Message delivery program 120 may record the consumer's online activity for reporting to message server computer 140. The recorded consumer online activity is also referred to as “client data,” and provided to message server computer 140 using data packets 121. Message server computer 140 may use the client data to provide targeted advertisements to the consumer. Message server computer 140 may include the advertisement or data for displaying the advertisement in a message unit 141. In the example of
As will be more apparent below, message delivery programs are primarily used in embodiments of the present invention to obtain client data for building a search engine index, not necessarily to display presentation vehicles in a client computer 110. That is, a message delivery program does not necessarily have to display advertisements in a client computer 110. This is advantageous in that consumers may be allowed to obtain a free or reduced cost utility program 181 (or other benefits) without having to see advertisements from the provider or sponsor of the utility program.
In the example of
Vehicle 743 indicates the presentation vehicle to be used in presenting the message content indicated by message content 742. For example, vehicle 743 may call for the use of a pop-up, banner, message box, text box, slider, separate window, window embedded in a web page, or other presentation vehicle to display a message content. In the example of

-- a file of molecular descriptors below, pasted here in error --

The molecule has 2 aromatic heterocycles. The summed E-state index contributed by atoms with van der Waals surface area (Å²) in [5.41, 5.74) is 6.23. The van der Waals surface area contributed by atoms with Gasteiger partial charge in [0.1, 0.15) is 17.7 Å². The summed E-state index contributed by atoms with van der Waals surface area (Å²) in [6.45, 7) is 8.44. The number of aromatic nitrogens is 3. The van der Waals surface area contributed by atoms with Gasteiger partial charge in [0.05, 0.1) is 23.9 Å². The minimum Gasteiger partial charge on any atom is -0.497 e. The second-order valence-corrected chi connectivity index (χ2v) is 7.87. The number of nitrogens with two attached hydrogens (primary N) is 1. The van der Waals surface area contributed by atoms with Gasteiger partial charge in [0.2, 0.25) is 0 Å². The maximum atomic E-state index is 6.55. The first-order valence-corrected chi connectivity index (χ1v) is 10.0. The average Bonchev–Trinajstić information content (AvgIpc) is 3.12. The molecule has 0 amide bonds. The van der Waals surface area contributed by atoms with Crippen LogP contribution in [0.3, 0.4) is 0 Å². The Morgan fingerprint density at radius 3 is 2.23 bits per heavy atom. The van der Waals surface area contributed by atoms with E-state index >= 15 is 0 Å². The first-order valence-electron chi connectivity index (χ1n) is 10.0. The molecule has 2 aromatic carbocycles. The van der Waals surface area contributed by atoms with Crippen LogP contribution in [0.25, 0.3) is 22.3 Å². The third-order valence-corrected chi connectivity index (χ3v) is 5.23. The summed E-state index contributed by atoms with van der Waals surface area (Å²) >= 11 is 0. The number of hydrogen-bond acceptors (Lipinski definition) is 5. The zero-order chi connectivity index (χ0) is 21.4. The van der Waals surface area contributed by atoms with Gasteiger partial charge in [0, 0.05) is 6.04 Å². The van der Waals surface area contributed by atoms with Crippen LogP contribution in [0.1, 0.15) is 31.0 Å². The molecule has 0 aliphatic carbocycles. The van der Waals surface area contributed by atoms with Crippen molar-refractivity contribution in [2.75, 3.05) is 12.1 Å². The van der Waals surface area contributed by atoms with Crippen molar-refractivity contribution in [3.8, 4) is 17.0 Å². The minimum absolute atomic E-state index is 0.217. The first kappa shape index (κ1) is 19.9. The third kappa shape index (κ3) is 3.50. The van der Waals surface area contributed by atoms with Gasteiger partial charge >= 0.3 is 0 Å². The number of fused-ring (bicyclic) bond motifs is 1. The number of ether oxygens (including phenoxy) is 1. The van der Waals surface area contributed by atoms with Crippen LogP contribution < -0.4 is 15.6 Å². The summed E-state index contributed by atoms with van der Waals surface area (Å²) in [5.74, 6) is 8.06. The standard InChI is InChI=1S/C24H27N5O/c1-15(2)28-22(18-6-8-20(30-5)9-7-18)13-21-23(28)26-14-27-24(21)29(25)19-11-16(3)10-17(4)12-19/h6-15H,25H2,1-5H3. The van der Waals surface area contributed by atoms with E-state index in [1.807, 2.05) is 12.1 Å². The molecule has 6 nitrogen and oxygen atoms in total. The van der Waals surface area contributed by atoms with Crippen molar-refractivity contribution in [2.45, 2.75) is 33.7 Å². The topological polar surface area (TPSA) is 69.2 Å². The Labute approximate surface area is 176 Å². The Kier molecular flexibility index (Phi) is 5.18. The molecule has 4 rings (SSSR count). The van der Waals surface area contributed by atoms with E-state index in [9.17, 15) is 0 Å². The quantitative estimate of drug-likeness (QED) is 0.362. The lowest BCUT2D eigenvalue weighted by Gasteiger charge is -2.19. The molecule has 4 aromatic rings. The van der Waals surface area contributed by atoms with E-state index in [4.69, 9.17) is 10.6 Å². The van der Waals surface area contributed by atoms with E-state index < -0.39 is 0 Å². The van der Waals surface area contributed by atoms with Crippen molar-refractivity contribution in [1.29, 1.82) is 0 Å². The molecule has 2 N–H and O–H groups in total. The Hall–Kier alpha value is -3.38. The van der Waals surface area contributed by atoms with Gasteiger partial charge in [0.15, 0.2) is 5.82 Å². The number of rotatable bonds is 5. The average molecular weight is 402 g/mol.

Rules 744 indicate one or more triggering conditions for processing a message unit 141. Rules 744 may specify to display a message content 742 when a consumer navigates to a specific web page or as soon as the message unit 141 is received in a client computer 110. For example, a car company may contract with the operator of a message server computer 140 to deliver a message unit 141 containing an advertisement for a minivan (hereinafter, “minivan message unit”). The rules 744 of the minivan message unit may specify that the minivan advertisement is to be displayed to consumers viewing the minivan web page of “cars.com”. In this example, the minivan web page of cars.com has the URL “www.cars.com/minivans”. When a consumer visits the main page (or any web page) of “cars.com”, message delivery program 120 (see